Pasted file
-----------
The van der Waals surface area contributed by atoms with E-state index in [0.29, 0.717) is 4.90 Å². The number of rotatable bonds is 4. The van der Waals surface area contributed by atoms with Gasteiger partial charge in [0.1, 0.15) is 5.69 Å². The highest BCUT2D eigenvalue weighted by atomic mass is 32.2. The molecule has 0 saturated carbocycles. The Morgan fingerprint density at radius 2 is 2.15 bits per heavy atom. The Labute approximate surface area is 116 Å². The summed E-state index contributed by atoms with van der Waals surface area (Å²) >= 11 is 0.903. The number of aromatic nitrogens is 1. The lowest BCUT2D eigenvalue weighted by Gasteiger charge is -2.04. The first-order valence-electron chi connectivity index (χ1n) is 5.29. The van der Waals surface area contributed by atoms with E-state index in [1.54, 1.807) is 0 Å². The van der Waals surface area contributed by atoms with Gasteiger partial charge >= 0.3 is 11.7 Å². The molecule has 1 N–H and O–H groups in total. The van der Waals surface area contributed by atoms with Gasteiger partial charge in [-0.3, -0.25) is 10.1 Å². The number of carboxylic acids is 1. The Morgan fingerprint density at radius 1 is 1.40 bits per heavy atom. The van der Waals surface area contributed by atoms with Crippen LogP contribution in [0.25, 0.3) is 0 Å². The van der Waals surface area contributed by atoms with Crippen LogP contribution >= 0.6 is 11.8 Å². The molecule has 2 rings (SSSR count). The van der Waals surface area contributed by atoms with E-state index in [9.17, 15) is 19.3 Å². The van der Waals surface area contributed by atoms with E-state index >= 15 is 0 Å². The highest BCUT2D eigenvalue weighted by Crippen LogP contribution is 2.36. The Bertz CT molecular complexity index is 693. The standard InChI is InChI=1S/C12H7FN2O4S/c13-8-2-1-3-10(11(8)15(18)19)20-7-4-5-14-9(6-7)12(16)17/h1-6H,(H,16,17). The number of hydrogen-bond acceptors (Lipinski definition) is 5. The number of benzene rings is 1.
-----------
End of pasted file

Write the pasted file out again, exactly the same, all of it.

The van der Waals surface area contributed by atoms with E-state index in [0.29, 0.717) is 4.90 Å². The number of rotatable bonds is 4. The van der Waals surface area contributed by atoms with Gasteiger partial charge in [0.1, 0.15) is 5.69 Å². The highest BCUT2D eigenvalue weighted by atomic mass is 32.2. The molecule has 0 saturated carbocycles. The Morgan fingerprint density at radius 2 is 2.15 bits per heavy atom. The Labute approximate surface area is 116 Å². The summed E-state index contributed by atoms with van der Waals surface area (Å²) >= 11 is 0.903. The number of aromatic nitrogens is 1. The lowest BCUT2D eigenvalue weighted by Gasteiger charge is -2.04. The first-order valence-electron chi connectivity index (χ1n) is 5.29. The van der Waals surface area contributed by atoms with E-state index in [1.54, 1.807) is 0 Å². The van der Waals surface area contributed by atoms with Gasteiger partial charge >= 0.3 is 11.7 Å². The molecule has 1 N–H and O–H groups in total. The van der Waals surface area contributed by atoms with Gasteiger partial charge in [-0.3, -0.25) is 10.1 Å². The number of carboxylic acids is 1. The Morgan fingerprint density at radius 1 is 1.40 bits per heavy atom. The van der Waals surface area contributed by atoms with Crippen LogP contribution in [0.25, 0.3) is 0 Å². The van der Waals surface area contributed by atoms with Crippen LogP contribution >= 0.6 is 11.8 Å². The molecule has 2 rings (SSSR count). The van der Waals surface area contributed by atoms with E-state index in [9.17, 15) is 19.3 Å². The van der Waals surface area contributed by atoms with E-state index >= 15 is 0 Å². The highest BCUT2D eigenvalue weighted by Crippen LogP contribution is 2.36. The Bertz CT molecular complexity index is 693. The standard InChI is InChI=1S/C12H7FN2O4S/c13-8-2-1-3-10(11(8)15(18)19)20-7-4-5-14-9(6-7)12(16)17/h1-6H,(H,16,17). The number of hydrogen-bond acceptors (Lipinski definition) is 5. The number of benzene rings is 1.